With around 750 steps leading to the 660-foot summit, the entire ascent and descent took a little over 3 hours at a comfortable pace, with time to soak in the incredible views from the top. After all that walking, it was time to head back, cool off and enjoy my last night in the villa with a local dish and a few well-earned drinks.
A hearty bacon and egg breakfast with a side of fresh juice brought a close to my time at Sigiriya. I was bound for the tea capital of the country, Hatton, and after a 90-minute drive to Anuradhapura and a 40-minute private seaplane trip, I was there by early afternoon.
I was staying at the Castlereagh Bungalow Garden Suite within the Ceylon Tea Trails residence, which comprises a handful of restored planter’s bungalows. Built in 1925 and set just over 4000 feet above sea level, the view of the tea fields below and surrounding mountains was truly breathtaking. The revitalising smell of tea permeated throughout the suite as I unpacked the essentials, the multifaceted scents of different tea varieties trickling in through the windows as I cracked them open.
After spending much of the day sitting down in transit, I was anxious to stretch my legs and explore the area. I learnt from the butler that I could take in the scenery along the mountain slopes via bike, which were at the guests’ disposal in every bungalow. For longer rides, it was recommended to take a resident tour guide along, but I wasn’t planning to be gone too long as the clouds were starting to gather, so I decided to venture out on my own.
It was hard to keep my eyes on the path when the gorgeous scenery in my peripheral vision screamed for attention. Having ridden for a little under an hour, I stopped at a particularly stunning spot and watched the rain in the distance envelop a valley below. I figured that, if I turned back now, I had enough time to make my descent before the clouds made their way to me.
On my return to the bungalow, I replaced the rain beginning to fall outside for a revitalizing walk-in rain shower. With all meals and drinks included in the nightly rate, I headed to pre-dinner cocktails and joined the party of a charming British couple and their three-year-old daughter, who had invited me over after noticing my accent as I ordered a drink. The four-course gourmet dinner was enjoyed in their company (which, after skipping lunch, was exactly what I needed), and as the sounds of clanging cutlery and convivial conversation evaporated into the night, I thought of nothing but the brilliance of the moment.
My day started with ‘Bed Tea’, served by my butler as a pleasant wake-up call, after which he customarily drew me a bath. Today was all about tea, though I quickly discovered that the food was taken as seriously as the tea here.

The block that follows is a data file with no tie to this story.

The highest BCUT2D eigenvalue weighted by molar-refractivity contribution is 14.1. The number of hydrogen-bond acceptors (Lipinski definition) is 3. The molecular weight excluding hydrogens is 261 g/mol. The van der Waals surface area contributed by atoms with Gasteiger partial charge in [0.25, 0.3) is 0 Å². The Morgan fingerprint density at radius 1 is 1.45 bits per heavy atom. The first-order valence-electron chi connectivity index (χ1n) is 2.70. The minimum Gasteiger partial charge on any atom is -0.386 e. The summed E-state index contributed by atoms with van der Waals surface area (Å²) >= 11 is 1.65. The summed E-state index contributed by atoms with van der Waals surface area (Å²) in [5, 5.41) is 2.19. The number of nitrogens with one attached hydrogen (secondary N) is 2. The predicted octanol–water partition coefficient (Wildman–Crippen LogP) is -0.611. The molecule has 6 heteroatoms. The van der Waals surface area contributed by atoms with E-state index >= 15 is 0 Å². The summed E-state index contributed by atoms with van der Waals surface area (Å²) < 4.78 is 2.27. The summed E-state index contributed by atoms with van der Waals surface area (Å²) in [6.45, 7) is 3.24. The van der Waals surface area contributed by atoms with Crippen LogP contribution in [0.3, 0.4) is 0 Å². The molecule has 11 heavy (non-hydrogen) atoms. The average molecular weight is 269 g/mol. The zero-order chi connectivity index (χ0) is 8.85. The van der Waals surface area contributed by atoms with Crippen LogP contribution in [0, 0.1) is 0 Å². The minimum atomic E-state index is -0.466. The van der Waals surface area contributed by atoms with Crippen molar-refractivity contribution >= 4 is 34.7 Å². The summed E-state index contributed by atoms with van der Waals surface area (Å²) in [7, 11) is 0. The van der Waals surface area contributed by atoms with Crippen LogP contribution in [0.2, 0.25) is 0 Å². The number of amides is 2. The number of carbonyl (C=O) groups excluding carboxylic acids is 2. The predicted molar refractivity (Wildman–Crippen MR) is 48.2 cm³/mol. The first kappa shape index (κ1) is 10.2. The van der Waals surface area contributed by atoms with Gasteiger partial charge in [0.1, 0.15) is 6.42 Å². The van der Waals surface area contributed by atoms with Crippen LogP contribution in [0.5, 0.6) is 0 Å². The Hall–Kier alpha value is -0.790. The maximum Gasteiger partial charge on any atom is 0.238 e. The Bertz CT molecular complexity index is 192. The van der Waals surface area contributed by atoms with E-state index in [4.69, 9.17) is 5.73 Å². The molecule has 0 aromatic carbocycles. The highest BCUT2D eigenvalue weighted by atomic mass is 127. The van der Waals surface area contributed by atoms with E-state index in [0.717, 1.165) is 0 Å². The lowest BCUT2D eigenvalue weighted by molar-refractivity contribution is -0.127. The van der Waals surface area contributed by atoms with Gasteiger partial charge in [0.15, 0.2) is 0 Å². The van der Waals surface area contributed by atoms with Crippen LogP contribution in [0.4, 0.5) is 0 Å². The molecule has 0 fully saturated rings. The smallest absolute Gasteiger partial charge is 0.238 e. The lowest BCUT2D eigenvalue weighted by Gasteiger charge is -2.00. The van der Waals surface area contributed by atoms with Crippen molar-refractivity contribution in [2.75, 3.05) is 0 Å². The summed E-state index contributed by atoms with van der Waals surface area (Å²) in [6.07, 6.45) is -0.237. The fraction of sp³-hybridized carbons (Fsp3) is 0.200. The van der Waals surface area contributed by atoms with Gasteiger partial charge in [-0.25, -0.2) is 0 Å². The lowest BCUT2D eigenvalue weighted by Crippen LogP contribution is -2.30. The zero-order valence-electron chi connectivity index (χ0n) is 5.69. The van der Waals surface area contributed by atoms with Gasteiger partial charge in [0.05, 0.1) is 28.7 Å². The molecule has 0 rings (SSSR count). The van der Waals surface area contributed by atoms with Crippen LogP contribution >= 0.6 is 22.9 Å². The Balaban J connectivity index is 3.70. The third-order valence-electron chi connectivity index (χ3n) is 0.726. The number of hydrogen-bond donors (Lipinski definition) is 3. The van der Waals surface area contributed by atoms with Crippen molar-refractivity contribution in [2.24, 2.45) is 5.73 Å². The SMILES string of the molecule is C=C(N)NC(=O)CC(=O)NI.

The restaurant offered full English or Sri Lankan breakfast, so endeavouring to experience the full range of the country’s flavours, I opted for the latter. A mouth-watering assortment was laid before me: chicken curry, dahl (lentil curry), egg hoppers (savoury pancakes with a fried egg in the centre), pol sambol (a condiment made from grated coconut and chilli) and roti (flatbread) to mop it all up with.
I’d arranged with my last night’s dinner company to go on the guided Tea Experience tour together, only a short 10-minute trip from the Castlereagh Bungalow. Starting at 10:30am and finishing up around midday, the resident Tea Planter took us through the tea manufacturing process, how different tea flavours are created and how the early colonial settlers lived. Some of the methodology and machinery used to make the tea are over a century old, which just goes to show how things used to be built to last.
Following an afternoon cream tea back at the residence consisting of scones, clotted cream, jams, cakes and sandwiches (and tea, of course), I met up with the family again for a game of croquet in the brick-flanked gardens. Sipping on a Pimms No 1 in those moments when the playing mallet rested at my side, the afternoon turned to dusk in the blink of an eye.
After my Bed Tea and bath (I was getting dangerously used to this already), I went on a brief walk around the grounds before another filling breakfast. The day’s main activity was a toss up between white water rafting and kayaking. The former involved a 90-minute drive, which swayed my decision in favour of kayaking on the much closer Castlereagh Lake, visible from the bungalow.
Having paddled for a good hour or so, I pulled up at the shore, rays of sunshine piercing the early afternoon clouds as I disembarked. Before I’d left on my solo journey around the lake, I’d asked for a gourmet packed lunch to take with me (in lieu of the 3-course lunch or Sri Lankan rice and curry) to enjoy at a spot just like this. Absolute bliss.
With my muscles and joints well-used, it was only natural that I take advantage of the Tea Trails Signature Massage. To my welcome surprise, the masseuse came straight to my door and set the table up in the comfort of my suite. Talk about room service!
It was my final night at the enchanting residence, and after another evening spent in great company, I bid goodbye to the new friends I’d made with a refreshing Ceylon Arrack (a spirit made from the sap of the coconut flower) and ginger beer. Cheers!
The last Bed Tea, bath and breakfast went all too quickly. It was time to make my way to the iconic Yala National Park, first by a half-hour trip by seaplane and then about an hour by car. Here, I swapped the colonial bungalows for the luxurious Chena Huts by Uga Escapes, which blended a hut-like exterior with a modern, island-inspired interior.